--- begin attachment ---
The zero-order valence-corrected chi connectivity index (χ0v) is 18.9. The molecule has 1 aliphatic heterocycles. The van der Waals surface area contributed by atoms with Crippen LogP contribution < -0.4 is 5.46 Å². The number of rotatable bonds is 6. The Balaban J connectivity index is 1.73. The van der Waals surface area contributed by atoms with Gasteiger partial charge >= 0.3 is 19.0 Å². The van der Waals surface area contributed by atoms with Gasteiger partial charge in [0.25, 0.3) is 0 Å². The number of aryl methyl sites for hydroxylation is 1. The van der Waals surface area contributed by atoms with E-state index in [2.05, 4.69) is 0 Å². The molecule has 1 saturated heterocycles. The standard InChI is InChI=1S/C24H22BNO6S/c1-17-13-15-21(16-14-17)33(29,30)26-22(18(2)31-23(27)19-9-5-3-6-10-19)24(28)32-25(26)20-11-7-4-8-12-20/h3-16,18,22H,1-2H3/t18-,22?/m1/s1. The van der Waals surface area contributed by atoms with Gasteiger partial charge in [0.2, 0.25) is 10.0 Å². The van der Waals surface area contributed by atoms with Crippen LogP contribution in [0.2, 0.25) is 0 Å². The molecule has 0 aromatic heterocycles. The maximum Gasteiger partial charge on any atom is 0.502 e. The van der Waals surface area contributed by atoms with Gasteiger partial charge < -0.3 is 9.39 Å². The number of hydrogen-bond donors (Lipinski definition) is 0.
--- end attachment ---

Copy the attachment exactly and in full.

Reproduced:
The zero-order valence-corrected chi connectivity index (χ0v) is 18.9. The molecule has 1 aliphatic heterocycles. The van der Waals surface area contributed by atoms with Crippen LogP contribution < -0.4 is 5.46 Å². The number of rotatable bonds is 6. The Balaban J connectivity index is 1.73. The van der Waals surface area contributed by atoms with Gasteiger partial charge >= 0.3 is 19.0 Å². The van der Waals surface area contributed by atoms with Gasteiger partial charge in [0.25, 0.3) is 0 Å². The number of aryl methyl sites for hydroxylation is 1. The van der Waals surface area contributed by atoms with E-state index in [2.05, 4.69) is 0 Å². The molecule has 1 saturated heterocycles. The standard InChI is InChI=1S/C24H22BNO6S/c1-17-13-15-21(16-14-17)33(29,30)26-22(18(2)31-23(27)19-9-5-3-6-10-19)24(28)32-25(26)20-11-7-4-8-12-20/h3-16,18,22H,1-2H3/t18-,22?/m1/s1. The van der Waals surface area contributed by atoms with Gasteiger partial charge in [0.2, 0.25) is 10.0 Å². The van der Waals surface area contributed by atoms with Crippen LogP contribution in [0.2, 0.25) is 0 Å². The molecule has 0 aromatic heterocycles. The maximum Gasteiger partial charge on any atom is 0.502 e. The van der Waals surface area contributed by atoms with Gasteiger partial charge < -0.3 is 9.39 Å². The number of hydrogen-bond donors (Lipinski definition) is 0.